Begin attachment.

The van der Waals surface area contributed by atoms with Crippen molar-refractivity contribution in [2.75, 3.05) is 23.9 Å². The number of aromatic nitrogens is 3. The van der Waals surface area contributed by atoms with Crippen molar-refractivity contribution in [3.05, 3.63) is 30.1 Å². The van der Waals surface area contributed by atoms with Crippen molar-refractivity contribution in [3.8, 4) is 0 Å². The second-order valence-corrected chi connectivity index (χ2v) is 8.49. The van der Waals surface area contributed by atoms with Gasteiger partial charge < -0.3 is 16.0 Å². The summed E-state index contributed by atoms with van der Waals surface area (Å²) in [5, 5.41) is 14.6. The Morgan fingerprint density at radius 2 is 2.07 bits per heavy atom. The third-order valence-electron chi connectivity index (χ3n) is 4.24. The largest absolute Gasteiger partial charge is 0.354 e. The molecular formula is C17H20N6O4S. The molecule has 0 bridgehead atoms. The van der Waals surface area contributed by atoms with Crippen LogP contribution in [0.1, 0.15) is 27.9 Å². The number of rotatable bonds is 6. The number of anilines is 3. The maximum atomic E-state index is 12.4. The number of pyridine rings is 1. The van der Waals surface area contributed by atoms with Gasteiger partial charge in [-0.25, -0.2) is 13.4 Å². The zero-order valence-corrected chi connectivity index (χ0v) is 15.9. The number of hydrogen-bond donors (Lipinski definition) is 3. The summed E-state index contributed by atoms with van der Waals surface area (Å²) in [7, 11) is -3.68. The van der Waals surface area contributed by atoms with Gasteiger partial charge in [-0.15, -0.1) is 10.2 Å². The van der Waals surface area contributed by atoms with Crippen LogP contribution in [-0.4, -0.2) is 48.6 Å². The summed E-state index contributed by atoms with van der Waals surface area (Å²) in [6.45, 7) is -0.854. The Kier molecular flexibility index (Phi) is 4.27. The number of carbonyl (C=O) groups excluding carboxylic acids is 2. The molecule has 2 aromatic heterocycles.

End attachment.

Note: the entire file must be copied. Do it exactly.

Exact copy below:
The van der Waals surface area contributed by atoms with Crippen molar-refractivity contribution in [2.75, 3.05) is 23.9 Å². The number of aromatic nitrogens is 3. The van der Waals surface area contributed by atoms with Crippen molar-refractivity contribution in [3.05, 3.63) is 30.1 Å². The van der Waals surface area contributed by atoms with Crippen molar-refractivity contribution in [3.8, 4) is 0 Å². The second-order valence-corrected chi connectivity index (χ2v) is 8.49. The van der Waals surface area contributed by atoms with Gasteiger partial charge < -0.3 is 16.0 Å². The summed E-state index contributed by atoms with van der Waals surface area (Å²) in [5, 5.41) is 14.6. The Morgan fingerprint density at radius 2 is 2.07 bits per heavy atom. The third-order valence-electron chi connectivity index (χ3n) is 4.24. The largest absolute Gasteiger partial charge is 0.354 e. The molecular formula is C17H20N6O4S. The molecule has 0 bridgehead atoms. The van der Waals surface area contributed by atoms with Crippen LogP contribution in [0.1, 0.15) is 27.9 Å². The number of rotatable bonds is 6. The number of anilines is 3. The maximum atomic E-state index is 12.4. The number of pyridine rings is 1. The van der Waals surface area contributed by atoms with Gasteiger partial charge in [-0.25, -0.2) is 13.4 Å². The zero-order valence-corrected chi connectivity index (χ0v) is 15.9. The number of hydrogen-bond donors (Lipinski definition) is 3. The summed E-state index contributed by atoms with van der Waals surface area (Å²) in [7, 11) is -3.68. The van der Waals surface area contributed by atoms with Gasteiger partial charge in [-0.15, -0.1) is 10.2 Å². The van der Waals surface area contributed by atoms with Crippen LogP contribution in [-0.4, -0.2) is 48.6 Å². The summed E-state index contributed by atoms with van der Waals surface area (Å²) in [6.45, 7) is -0.854. The Kier molecular flexibility index (Phi) is 4.27. The number of carbonyl (C=O) groups excluding carboxylic acids is 2. The molecule has 2 aromatic heterocycles.